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Let \[f\left( x \right)=\left[ x \right]+\left| 1-x \right|\] for \[-1\le x\le 3\], where \[\left[ x \right]\]denotes the integer part of \[x\]. Then.
(a) In the open interval \[\left( -1,3 \right)\], \[f\] has three points of discontinuity
(b) \[f\] is right continuous at \[x=-1\] and has right derivative at \[x=-1\]
(c) \[f\] is left continuous at \[x=3\] and has left derivative at \[x=3\]
(d) \[f\] has right derivative at \[x=-1\] and is not differentiable at \[x=0,1,2,3\]

Answer Verified Verified
Hint: If the value of limit of the function at a point \[x=a\] is equal to the value of the function at \[x=a\] , the function is said to be continuous at \[x=a\]. A function is differentiable at \[x=a\] , if the left-hand derivative of the function is equal to the right hand derivative of the function at \[x=a\].

 Let us consider \[\left[ x \right]\] first.
We know,
\[\left[ x \right]=\left\{ \begin{align}
  & -1,\text{ }-1\le x<0 \\
 & 0,\text{ }0\le x<1 \\
 & 1,\text{ }1\le x<2 \\
 & 2,\text{ }2\le x<3 \\
 & 3,\text{ }x=3 \\
\end{align} \right.\]
Now, we also know,
\[\left| 1-x \right|=\left\{ \begin{align}
  & 1-x,\text{ }x\le 1 \\
 & x-1,\text{ }x\ge 1 \\
\end{align} \right.\]
So, we can rewrite
\[f\left( x \right)=\left\{ \begin{align}
  & -1+1-x=-x,\text{ }-1\le x<0 \\
 & 0+1-x=1-x,\text{ for 0}\le x<1 \\
 & 1+x-1=x,\text{ for 1}\le x<2 \\
 & 2+x-1=1+x,\text{ for }2\le x<3 \\
 & 3+x-1=2+x,\text{ for }x=3 \\
\end{align} \right.\]
First of all, let’s consider the point \[x=3\].
All the points greater than \[x=3\] are not in the domain of function.
So, the right derivative and right continuity does not exist at \[x=3\].
Now, the left-hand limit of \[f\left( x \right)\] at \[x=3\] is given as
\[\underset{h\to 0}{\mathop{\lim }}\,f\left( 3-h \right)=\underset{h\to 0}{\mathop{\lim }}\,\left( 1+\left( 3-h \right) \right)\]
\[=4-0=4\]
And the value of the function at \[x=3\] is given as\[f\left( 3 \right)=2+3=5\].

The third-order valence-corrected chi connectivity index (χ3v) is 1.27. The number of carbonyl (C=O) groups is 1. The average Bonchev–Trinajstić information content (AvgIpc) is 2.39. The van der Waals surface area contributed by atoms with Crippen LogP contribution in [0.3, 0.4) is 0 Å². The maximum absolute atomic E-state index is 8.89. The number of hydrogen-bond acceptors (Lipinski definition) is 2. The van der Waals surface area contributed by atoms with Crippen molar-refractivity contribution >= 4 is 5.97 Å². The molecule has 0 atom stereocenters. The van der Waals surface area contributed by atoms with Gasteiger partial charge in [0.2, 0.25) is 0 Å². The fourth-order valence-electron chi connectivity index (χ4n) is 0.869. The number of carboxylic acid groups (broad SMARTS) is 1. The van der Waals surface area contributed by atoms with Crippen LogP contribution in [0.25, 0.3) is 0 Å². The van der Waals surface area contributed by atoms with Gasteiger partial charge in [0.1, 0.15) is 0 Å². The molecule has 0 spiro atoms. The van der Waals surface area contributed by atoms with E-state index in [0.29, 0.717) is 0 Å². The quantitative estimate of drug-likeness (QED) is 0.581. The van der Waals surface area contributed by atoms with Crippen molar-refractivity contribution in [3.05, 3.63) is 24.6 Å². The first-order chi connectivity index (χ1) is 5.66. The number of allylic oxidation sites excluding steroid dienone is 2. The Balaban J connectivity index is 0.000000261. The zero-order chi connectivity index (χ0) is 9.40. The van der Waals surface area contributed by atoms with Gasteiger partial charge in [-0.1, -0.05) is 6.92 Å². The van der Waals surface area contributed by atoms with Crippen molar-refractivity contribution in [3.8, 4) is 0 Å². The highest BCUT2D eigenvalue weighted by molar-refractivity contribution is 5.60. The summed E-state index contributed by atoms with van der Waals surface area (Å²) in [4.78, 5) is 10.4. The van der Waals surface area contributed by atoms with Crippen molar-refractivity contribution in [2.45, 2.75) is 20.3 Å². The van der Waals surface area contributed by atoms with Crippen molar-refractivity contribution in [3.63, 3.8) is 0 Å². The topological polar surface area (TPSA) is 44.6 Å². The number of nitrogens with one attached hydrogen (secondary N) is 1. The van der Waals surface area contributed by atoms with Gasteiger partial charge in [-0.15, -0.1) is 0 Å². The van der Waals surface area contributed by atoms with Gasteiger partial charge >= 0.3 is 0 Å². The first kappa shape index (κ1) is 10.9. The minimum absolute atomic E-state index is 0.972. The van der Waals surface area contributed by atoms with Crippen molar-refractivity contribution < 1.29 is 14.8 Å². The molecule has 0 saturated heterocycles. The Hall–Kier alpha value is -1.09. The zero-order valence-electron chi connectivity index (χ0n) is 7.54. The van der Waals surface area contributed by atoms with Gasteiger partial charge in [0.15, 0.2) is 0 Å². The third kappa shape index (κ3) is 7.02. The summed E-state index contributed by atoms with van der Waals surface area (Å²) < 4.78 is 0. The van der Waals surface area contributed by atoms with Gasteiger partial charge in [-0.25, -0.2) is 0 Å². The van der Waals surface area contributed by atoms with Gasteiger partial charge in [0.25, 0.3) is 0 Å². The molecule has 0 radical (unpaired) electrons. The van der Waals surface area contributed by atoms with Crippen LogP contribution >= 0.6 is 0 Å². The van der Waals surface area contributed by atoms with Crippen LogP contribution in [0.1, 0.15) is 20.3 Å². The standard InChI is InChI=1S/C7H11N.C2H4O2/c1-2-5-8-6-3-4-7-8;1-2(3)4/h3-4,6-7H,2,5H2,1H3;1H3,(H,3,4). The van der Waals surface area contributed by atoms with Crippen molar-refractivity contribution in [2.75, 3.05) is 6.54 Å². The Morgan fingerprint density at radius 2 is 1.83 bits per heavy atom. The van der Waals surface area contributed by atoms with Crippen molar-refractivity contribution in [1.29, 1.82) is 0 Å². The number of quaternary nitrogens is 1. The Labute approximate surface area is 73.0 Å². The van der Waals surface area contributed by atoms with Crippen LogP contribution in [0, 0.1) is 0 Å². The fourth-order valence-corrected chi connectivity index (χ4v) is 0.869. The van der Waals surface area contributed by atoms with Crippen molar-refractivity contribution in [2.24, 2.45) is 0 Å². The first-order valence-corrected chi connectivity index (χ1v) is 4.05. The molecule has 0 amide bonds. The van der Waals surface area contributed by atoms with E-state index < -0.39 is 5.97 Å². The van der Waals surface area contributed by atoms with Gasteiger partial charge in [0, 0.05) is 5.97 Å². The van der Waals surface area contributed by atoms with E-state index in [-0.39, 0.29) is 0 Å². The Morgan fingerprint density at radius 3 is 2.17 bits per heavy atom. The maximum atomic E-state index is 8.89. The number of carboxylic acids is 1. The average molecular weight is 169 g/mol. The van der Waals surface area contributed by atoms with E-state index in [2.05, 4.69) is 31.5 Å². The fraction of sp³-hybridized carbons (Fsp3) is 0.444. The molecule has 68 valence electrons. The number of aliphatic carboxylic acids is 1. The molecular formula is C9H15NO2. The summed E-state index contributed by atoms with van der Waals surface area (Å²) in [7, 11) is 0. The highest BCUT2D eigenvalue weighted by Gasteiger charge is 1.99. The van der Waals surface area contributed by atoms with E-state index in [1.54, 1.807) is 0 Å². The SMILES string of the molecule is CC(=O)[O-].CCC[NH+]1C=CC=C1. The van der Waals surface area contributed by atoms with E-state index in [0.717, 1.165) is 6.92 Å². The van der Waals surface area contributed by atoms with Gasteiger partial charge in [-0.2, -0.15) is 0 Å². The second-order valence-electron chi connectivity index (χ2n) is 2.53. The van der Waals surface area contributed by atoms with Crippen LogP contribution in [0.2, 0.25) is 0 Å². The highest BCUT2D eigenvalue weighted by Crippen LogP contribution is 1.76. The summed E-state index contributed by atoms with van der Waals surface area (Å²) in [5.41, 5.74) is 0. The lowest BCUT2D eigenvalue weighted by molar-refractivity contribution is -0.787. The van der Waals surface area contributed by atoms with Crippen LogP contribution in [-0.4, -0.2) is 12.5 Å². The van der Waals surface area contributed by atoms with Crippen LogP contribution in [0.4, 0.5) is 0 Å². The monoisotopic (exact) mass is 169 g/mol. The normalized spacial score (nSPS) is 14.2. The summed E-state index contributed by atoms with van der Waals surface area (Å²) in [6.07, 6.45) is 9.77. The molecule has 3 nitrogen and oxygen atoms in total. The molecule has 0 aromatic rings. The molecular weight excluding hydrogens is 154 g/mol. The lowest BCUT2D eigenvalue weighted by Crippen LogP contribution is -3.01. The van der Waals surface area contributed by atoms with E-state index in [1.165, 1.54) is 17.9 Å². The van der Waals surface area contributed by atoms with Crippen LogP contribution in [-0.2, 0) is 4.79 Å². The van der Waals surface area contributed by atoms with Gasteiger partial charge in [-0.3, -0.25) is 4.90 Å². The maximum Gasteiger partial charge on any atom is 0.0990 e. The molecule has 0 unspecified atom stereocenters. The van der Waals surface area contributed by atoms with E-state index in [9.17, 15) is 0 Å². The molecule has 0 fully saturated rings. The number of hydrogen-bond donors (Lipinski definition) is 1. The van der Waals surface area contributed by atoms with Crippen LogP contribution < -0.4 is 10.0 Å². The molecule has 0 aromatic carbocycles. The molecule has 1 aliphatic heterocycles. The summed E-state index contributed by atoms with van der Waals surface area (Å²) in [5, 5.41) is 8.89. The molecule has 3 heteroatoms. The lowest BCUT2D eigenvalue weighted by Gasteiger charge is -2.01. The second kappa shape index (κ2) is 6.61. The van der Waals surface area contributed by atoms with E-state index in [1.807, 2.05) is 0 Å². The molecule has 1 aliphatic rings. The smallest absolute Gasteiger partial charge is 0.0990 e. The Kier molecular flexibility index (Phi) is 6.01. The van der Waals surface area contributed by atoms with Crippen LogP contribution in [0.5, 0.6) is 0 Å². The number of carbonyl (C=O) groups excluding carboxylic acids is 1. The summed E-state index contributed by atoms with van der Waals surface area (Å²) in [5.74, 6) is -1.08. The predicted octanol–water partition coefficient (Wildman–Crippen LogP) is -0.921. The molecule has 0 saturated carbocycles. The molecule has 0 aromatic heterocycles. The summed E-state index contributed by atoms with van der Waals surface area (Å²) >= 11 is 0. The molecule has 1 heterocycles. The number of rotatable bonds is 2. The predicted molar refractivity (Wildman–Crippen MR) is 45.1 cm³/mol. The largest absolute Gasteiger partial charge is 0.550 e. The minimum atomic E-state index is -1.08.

Since the left-hand limit is not equal to value of function at \[x=3\], hence , it is not left continuous at \[x=3\].
Hence , it is also not left differentiable at \[x=3\].
Now , we will consider the point \[x=-1\].
The function does not exist to the left of this point.
We know, the right-hand derivative of \[f\left( x \right)\] at \[x=a\] is given as \[{{R}^{'}}=\underset{h\to {{0}^{+}}}{\mathop{\lim }}\,\dfrac{f\left( a+h \right)-f\left( a \right)}{h}\].
So, the right-hand derivative of \[f\left( x \right)\] at \[x=-1\] is given as
\[R'=\underset{h\to {{0}^{+}}}{\mathop{\lim }}\,\dfrac{f\left( -1+h \right)-f\left( -1 \right)}{h}\]
\[=\dfrac{-(-1+h)-(-(-1))}{h}\]
\[=\underset{h\to {{0}^{+}}}{\mathop{\lim }}\,\dfrac{1-h-1}{h}\]
\[=-1\]
So , the right-hand derivative \[f\left( x \right)\] exists at \[x=-1\]and hence ,it will also be right continuous.
Now, we will consider the point \[x=0\].
Left hand limit of function \[f\left( x \right)\]at \[x=0\] is given as
\[\underset{h\to 0}{\mathop{\lim }}\,f\left( 0-h \right)=\underset{h\to 0}{\mathop{\lim }}\,f\left( -h \right)\]
\[=\underset{h\to 0}{\mathop{\lim }}\,-\left( -h \right)\]
\[\begin{align}
  & =\underset{h\to 0}{\mathop{\lim }}\,\left( h \right) \\
 & =0 \\
\end{align}\]
Right hand limit of \[f\left( x \right)\]at \[x=0\] is given as
\[\underset{h\to 0}{\mathop{\lim }}\,f\left( 0+h \right)=\underset{h\to 0}{\mathop{\lim }}\,f\left( h \right)\]
\[=\underset{h\to 0}{\mathop{\lim }}\,\left( 1-h \right)\]
\[=1\]
Clearly, the left hand limit is not equal to the right hand limit. Hence, the function \[f\left( x \right)\] is discontinuous at \[x=0\] and therefore is not differentiable at \[x=0\].
Now, let’s consider the point \[x=1\].
Left hand limit of function \[f\left( x \right)\]at \[x=1\] is given as
\[\underset{h\to 0}{\mathop{\lim }}\,f\left( 1-h \right)\]
\[=\underset{h\to 0}{\mathop{\lim }}\,\left( 1-1+h \right)\]
\[\begin{align}
  & =\underset{h\to 0}{\mathop{\lim }}\,\left( h \right) \\
 & =0 \\
\end{align}\]
Right hand limit of \[f\left( x \right)\]at \[x=1\]is given as
\[\underset{h\to 0}{\mathop{\lim }}\,f\left( 1+h \right)\]
\[=1\]
Clearly, the left hand limit of \[f\left( x \right)\] is not equal to the right hand limit.
Hence, the function \[f\left( x \right)\] is discontinuous at \[x=1\] and therefore is not differentiable at \[x=1\].
Now, let’s consider the point \[x=2\].
Left hand limit of function \[f\left( x \right)\] at \[x=2\] is given as
\[\underset{h\to 0}{\mathop{\lim }}\,f\left( 2-h \right)\]
\[=\underset{h\to 0}{\mathop{\lim }}\,\left( 2-h \right)\]
\[=2\]
Right hand limit of \[f\left( x \right)\]at \[x=2\] is given as
\[\underset{h\to 0}{\mathop{\lim }}\,f\left( 2+h \right)=\underset{h\to 0}{\mathop{\lim }}\,\left( 1+\left( 2+h \right) \right)\]
\[=1+2=3\]
Clearly, the left hand limit of \[f\left( x \right)\] is not equal to the right hand limit.
Hence, the function \[f\left( x \right)\] is not continuous at \[x=2\] and therefore is not differentiable at \[x=2\].
Answer is (a), (b), (d)

Note: If a function is continuous at \[x=a\], then it may or may not be differentiable at \[x=a\]. But if a function is discontinuous at \[x=a\], then it is definitely not differentiable at \[x=a\]..